Right-wing extremism is a broad term with some important common characteristics. One important common denominator is a perception that divides the world into ‘us’ and ‘them’. Researchers Tore Bjørgo and Anders Jupskås at the C-REX, Center for Research on Extremism, have described some of the characteristics of right-wing extremist groups in Norway today:
- Anti-democratic and authoritarian tendencies
- A view that differences in physiognomy, culture, religion, nationality, ethnicity or sexual orientation make some groups of people more or less worth than others.
- The notion of nativism, meaning that people and the state are one, and that outsiders threaten this unity.
- Anti-feminism, with a desire to re-establish traditional gender roles.
- A conspiratorial understanding of the world, involving plots between an external enemy and an enemy within, where the enemy within are traitors who help the external enemy to destroy ‘us’.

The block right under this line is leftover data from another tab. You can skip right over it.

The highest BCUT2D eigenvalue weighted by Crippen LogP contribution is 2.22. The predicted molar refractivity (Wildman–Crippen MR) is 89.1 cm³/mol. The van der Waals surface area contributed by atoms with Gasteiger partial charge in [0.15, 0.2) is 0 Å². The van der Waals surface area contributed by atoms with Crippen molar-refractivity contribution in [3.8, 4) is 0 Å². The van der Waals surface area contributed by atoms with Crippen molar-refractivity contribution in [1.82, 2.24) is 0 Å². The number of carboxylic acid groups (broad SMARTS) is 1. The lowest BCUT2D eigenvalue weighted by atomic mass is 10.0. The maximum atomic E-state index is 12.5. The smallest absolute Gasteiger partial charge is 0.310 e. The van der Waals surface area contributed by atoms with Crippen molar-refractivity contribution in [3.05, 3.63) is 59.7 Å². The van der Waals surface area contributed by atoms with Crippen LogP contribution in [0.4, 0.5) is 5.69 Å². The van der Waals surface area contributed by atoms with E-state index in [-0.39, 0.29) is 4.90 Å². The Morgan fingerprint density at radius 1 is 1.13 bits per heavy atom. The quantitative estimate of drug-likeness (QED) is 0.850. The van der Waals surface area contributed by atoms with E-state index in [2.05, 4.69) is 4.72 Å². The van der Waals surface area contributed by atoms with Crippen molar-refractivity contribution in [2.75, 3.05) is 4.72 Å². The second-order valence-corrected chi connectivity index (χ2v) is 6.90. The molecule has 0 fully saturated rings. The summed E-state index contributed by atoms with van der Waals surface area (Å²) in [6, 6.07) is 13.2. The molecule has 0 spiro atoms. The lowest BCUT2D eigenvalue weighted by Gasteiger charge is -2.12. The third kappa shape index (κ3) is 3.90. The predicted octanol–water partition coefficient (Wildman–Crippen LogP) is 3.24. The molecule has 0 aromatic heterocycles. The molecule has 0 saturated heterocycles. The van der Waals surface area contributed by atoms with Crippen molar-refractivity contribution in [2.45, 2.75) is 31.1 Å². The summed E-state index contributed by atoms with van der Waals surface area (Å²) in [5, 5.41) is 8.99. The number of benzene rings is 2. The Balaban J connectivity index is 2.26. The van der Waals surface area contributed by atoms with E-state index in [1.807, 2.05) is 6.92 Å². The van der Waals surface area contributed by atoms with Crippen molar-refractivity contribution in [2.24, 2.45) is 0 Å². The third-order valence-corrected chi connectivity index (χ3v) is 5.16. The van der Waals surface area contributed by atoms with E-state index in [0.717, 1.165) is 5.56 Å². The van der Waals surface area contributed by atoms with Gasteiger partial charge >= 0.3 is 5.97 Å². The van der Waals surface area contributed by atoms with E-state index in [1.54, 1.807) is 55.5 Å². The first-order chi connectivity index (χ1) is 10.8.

- The notion of an existential, threatening, war-like situation: ‘Our people are threatened by a catastrophic doom’, ‘Civil war is looming, or is already under way!’, and ‘Violent resistance is a legitimate response to prevent it’.
Researchers use somewhat different definitions of extremism and right-wing extremism.
According to philosopher and extremism researcher Lars Gule, the norms that make up our collective and globally accepted ‘core’ are human rights and democracy. Extremism is found at the outer edge in relation to this normative core.
Many would also emphasise the willingness to use violent means to achieve certain ends, whether political, ideological or religious, as an important criterion.
Bjørgo, T. (Red.) (2018) Høyreekstremisme i Norge. Utviklingstrekk, konspirasjonsteorier og forebyggingsstrategier. Politihøgskolen, Oslo. https://phs.brage.unit.no/phs-xmlui/bitstream/handle/11250/2568904/hoyreekstremisme.pdf?sequence=1&isAllowed=y
Gule, L. (2013) Ekstremismens kjennetegn. Spartacus